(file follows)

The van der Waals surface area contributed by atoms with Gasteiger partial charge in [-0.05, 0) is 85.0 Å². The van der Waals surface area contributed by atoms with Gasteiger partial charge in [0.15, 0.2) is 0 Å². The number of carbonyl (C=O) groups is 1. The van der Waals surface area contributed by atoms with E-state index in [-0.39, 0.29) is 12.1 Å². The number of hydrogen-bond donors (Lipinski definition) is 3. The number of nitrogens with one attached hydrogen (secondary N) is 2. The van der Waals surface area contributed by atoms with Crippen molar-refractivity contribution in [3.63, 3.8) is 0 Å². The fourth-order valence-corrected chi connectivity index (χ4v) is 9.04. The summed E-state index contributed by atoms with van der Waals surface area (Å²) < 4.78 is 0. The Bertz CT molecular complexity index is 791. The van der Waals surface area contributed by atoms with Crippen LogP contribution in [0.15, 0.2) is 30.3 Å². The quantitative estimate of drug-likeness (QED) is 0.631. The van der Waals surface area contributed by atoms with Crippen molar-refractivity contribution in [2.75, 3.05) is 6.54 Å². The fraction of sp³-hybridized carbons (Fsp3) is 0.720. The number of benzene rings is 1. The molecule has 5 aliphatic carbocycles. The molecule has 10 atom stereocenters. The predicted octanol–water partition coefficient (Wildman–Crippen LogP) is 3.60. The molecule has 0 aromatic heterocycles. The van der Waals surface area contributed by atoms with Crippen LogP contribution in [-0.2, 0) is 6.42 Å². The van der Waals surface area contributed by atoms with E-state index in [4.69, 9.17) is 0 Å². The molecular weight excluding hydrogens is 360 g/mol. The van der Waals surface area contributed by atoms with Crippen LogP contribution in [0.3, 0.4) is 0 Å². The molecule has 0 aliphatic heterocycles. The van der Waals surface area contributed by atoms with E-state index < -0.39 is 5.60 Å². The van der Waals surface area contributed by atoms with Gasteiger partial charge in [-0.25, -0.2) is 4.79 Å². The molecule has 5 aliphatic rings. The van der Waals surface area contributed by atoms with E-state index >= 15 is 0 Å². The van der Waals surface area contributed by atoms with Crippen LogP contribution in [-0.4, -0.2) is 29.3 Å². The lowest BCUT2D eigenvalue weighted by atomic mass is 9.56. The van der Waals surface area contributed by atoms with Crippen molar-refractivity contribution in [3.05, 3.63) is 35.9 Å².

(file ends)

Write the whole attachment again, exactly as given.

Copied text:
The van der Waals surface area contributed by atoms with Gasteiger partial charge in [-0.05, 0) is 85.0 Å². The van der Waals surface area contributed by atoms with Gasteiger partial charge in [0.15, 0.2) is 0 Å². The number of carbonyl (C=O) groups is 1. The van der Waals surface area contributed by atoms with E-state index in [-0.39, 0.29) is 12.1 Å². The number of hydrogen-bond donors (Lipinski definition) is 3. The number of nitrogens with one attached hydrogen (secondary N) is 2. The van der Waals surface area contributed by atoms with Crippen molar-refractivity contribution in [3.63, 3.8) is 0 Å². The fourth-order valence-corrected chi connectivity index (χ4v) is 9.04. The summed E-state index contributed by atoms with van der Waals surface area (Å²) < 4.78 is 0. The Bertz CT molecular complexity index is 791. The van der Waals surface area contributed by atoms with Crippen LogP contribution in [0.15, 0.2) is 30.3 Å². The quantitative estimate of drug-likeness (QED) is 0.631. The van der Waals surface area contributed by atoms with Crippen molar-refractivity contribution in [2.75, 3.05) is 6.54 Å². The fraction of sp³-hybridized carbons (Fsp3) is 0.720. The number of benzene rings is 1. The molecule has 5 aliphatic carbocycles. The molecule has 10 atom stereocenters. The predicted octanol–water partition coefficient (Wildman–Crippen LogP) is 3.60. The molecule has 0 aromatic heterocycles. The van der Waals surface area contributed by atoms with Crippen LogP contribution in [-0.2, 0) is 6.42 Å². The van der Waals surface area contributed by atoms with E-state index in [4.69, 9.17) is 0 Å². The molecular weight excluding hydrogens is 360 g/mol. The van der Waals surface area contributed by atoms with Crippen LogP contribution in [0.3, 0.4) is 0 Å². The molecule has 0 aliphatic heterocycles. The van der Waals surface area contributed by atoms with E-state index < -0.39 is 5.60 Å². The van der Waals surface area contributed by atoms with Gasteiger partial charge in [-0.25, -0.2) is 4.79 Å². The molecule has 5 aliphatic rings. The van der Waals surface area contributed by atoms with E-state index >= 15 is 0 Å². The van der Waals surface area contributed by atoms with Crippen LogP contribution in [-0.4, -0.2) is 29.3 Å². The lowest BCUT2D eigenvalue weighted by atomic mass is 9.56. The van der Waals surface area contributed by atoms with Crippen molar-refractivity contribution in [3.05, 3.63) is 35.9 Å².